Mike Tomlin should have known not to challenge ruling of OPI

Mike Tomlin should have known not to challenge ruling of OPI

Monday night went extremely well for the Steelers and head coach Mike Tomlin. But there was one curious decision in the first half that resonated into Tuesday.

Receiver Johnny Holton drew a penalty for offensive pass interference. Tomlin threw the red challenge flag. After further review, the ruling on the field did not change.

Tomlin, a member of the Competition Committee, knew or should have known that NFL senior V.P. of officiating Al Riveron won’t be overturning a ruling on the field of pass interference unless visual evidence shows that there was no contact whatsoever from the player flagged for interference. Under the replay-review standard requiring clear and obvious evidence that the ruling on the field was incorrect, the existence of any evidence of contact initiated by the player flagged for interference will make it impossible to find that the judgment exercised by the official in real time was clearly and obviously wrong.

That reality didn’t stop Tomlin from claiming that he didn’t, and doesn’t, know that he’s wasting his time if he tries to challenge a pass interference call.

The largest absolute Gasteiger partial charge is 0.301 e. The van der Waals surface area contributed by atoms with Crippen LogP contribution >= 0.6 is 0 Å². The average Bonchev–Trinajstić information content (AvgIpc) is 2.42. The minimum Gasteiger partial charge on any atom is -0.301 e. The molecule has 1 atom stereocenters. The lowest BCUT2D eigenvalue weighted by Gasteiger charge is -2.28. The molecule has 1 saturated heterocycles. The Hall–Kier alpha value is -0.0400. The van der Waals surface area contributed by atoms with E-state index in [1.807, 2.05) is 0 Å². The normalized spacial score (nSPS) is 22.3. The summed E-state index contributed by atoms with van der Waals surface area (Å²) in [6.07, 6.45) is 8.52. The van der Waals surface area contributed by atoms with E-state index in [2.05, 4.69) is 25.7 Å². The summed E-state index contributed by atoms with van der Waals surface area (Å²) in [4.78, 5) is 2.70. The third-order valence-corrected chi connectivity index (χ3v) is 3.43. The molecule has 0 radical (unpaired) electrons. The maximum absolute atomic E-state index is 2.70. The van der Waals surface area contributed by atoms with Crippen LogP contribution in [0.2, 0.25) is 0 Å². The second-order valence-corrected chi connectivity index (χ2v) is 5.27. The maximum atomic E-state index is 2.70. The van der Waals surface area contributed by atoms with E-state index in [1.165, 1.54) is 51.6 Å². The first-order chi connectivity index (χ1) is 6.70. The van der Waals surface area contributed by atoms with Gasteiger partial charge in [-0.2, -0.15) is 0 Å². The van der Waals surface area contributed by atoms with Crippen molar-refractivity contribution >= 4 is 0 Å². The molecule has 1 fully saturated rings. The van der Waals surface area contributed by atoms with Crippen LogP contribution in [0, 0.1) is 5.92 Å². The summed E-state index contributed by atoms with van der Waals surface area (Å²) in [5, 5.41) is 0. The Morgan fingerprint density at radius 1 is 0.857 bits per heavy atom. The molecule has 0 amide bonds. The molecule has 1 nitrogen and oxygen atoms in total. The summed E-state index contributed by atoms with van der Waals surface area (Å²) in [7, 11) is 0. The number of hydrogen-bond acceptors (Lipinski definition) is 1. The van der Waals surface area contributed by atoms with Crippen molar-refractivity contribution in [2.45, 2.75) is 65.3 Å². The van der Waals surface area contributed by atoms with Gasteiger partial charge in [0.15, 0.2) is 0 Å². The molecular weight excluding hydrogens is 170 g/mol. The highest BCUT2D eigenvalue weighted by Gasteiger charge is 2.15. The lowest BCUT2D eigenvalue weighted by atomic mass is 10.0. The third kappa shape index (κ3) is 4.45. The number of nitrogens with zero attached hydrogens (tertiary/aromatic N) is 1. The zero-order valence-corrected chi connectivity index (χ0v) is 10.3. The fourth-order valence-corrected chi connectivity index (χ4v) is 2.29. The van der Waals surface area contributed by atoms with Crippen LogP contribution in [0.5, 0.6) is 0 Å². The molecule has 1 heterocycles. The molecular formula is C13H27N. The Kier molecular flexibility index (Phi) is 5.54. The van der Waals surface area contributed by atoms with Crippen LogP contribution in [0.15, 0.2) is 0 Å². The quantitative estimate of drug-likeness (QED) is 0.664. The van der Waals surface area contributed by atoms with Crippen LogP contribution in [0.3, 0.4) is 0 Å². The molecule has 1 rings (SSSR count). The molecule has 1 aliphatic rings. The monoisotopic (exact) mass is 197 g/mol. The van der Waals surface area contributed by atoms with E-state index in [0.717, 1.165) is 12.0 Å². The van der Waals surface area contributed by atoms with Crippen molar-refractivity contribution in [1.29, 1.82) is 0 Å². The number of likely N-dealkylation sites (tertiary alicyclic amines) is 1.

“I have no idea what it is going to look like moving forward,” Tomlin told reporters, via Mark Kaboly of TheAthletic.com. “If anybody does, I’d appreciate it. I don’t think any of us have a feel on what that looks like and I am just being honest.”

So how will Tomlin handle these decisions in the future?

“I have no idea what I am going to do moving forward because it appears to be a moving target,” Tomlin said.

But it’s not a moving target. As to non-calls of interference, the target for replay review has indeed moved higher than we thought it would be, with the precise line between Rams-Saints at one extreme and clear invasion of the discretion of the officials at the other not yet known. As to interference calls, the target for overturning them was always ridiculously high, and every coach should have realized that he’d be wasting a challenge unless the replay angles showed that the player hadn’t touched the opponent in any way.

If Tomlin truly didn’t know that before Monday night, he definitely should know it now — and he and every other coach should be explaining it that way so that the media won’t be contributing to the confusion that the fans currently are experiencing.


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